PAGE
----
Jessica Chubak, PhD, is an epidemiologist who works to improve cancer diagnosis, treatment, control, and survivorship. She contributes to several national collaborations that are finding practical, efficient, effective ways to screen for cancer, especially colorectal cancer. She also studies how common medications affect cancer risk and recurrence. Intrigued by how pets positively affect health, Dr. Chubak is studying animal-assisted activities in clinics and hospitals where children get treated for cancer. Dr. Chubak’s methodological research focuses on the use of administrative and electronic health record data in epidemiologic and health services studies.
Dr. Chubak joined KPWHRI in 2007, bringing expertise in epidemiologic methods, pharmacoepidemiology, and cancer. Awarded a Fulbright graduate student grant, Dr. Chubak pursued her master's degree in bioethics and health law in New Zealand before completing her PhD in Epidemiology at the University of Washington (UW). Dr. Chubak is an affiliate associate professor in the Department of Epidemiology at the UW School of Public Health, where she enjoys guest-lecturing and getting to work with students.
Epidemiology; colorectal cancer; medication use; survivorship; recurrence; secondary prevention; quality of life; automated data collection; screening; animal-assisted activities; survivorship
Cancer risk and use of common medications
Sarma EA, Thompson MJ, Bowles EA, Burnett-Hartman AN, Hubbard RA, Yu O, Chubak J. Patient and tumor characteristics of screening-age adults diagnosed with screen-detected versus symptomatic colon cancer. Colorectal Dis. 2022 Jun 23. doi: 10.1111/codi.16232. Online ahead of print. PubMed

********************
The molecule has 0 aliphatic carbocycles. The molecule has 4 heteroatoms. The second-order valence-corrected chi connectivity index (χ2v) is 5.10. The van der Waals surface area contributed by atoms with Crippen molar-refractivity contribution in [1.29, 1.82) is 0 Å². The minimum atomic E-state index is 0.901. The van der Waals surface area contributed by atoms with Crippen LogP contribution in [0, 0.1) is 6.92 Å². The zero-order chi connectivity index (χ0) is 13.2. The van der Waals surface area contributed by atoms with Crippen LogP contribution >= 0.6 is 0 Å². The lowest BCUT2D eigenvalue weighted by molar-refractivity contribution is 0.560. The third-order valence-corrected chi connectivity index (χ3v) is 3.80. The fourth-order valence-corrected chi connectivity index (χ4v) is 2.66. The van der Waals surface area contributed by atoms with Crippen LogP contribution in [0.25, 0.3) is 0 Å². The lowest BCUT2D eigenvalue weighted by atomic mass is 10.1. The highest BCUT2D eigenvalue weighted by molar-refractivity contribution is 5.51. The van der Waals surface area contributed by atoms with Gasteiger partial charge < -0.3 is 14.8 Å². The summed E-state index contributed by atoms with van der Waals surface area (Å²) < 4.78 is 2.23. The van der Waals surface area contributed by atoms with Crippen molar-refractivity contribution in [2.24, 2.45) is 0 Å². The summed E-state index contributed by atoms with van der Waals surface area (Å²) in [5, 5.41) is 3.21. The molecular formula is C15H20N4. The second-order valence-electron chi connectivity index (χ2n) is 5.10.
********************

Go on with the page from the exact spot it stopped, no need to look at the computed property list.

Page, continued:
Beatty JD, Sun Q, Markowitz D, Chubak J, Huang B, Etzioni R. Identifying breast cancer recurrence histories via patient-reported outcomes. J Cancer Surviv. 2021 Apr 14. doi: 10.1007/s11764-021-01033-7. [Epub ahead of print]. PubMed
Hubbard RA, Lett E, Ho GYF, Chubak J. Characterizing bias due to differential exposure ascertainment in electronic health record data. Health Serv Outcomes Res Methodol. 2021;21(3):309-323. doi: 10.1007/s10742-020-00235-3. Epub 2021 Jan 4. PubMed
A'mar T, Beatty JD, Fedorenko C, Markowitz D, Corey T, Lange J, Schwartz SM, Huang B, Chubak J, Etzioni R. Correction: incorporating breast cancer recurrence events into population-based cancer registries using medical claims: cohort study. JMIR Cancer. 2020;6(2):e23821. doi: 10.2196/23821. PubMed
Zheng Y, Corley DA, Doubeni C, Halm E, Shortreed SM, Barlow WE, Zauber A, Tosteson TD, Chubak J. Analyses of preventive care measures with incomplete historical data in electronic medical records: an example from colorectal cancer screening. Ann Appl Stat.14(2), 1030-1044. https://doi.org/10.1214/20-AOAS1342.
A'mar T, Beatty JD, Fedorenko C, Markowitz D, Corey T, Lange J, Schwartz SM, Huang B, Chubak J, Etzioni R. Incorporating breast cancer recurrence events into population-based cancer registries using medical claims: cohort study. JMIR Cancer. 2020 Aug 17;6(2):e18143. doi: 10.2196/18143. PubMed
Ghai NR, Jensen CD, Merchant SA, Schottinger JE, Lee JK, Chubak J, Kamineni A, Halm EA, Skinner CS, Haas JS, Green BB, Cannizarro NT, Schneider JL, Corley DA. Primary care provider beliefs and recommendations about colorectal cancer screening in four healthcare systems. Cancer Prev Res (Phila). 2020 Nov;13(11):947-958. doi: 10.1158/1940-6207.CAPR-20-0109. Epub 2020 Jul 15. PubMed
How KPWHRI is contributing to better cancer screening and better outcomes for patients.
Top pediatric oncology hospitals reported lasting changes to programs involving visits with animals.
Aruna Kamineni, PhD, MPH, discusses her recent study on how guidelines report screening risks.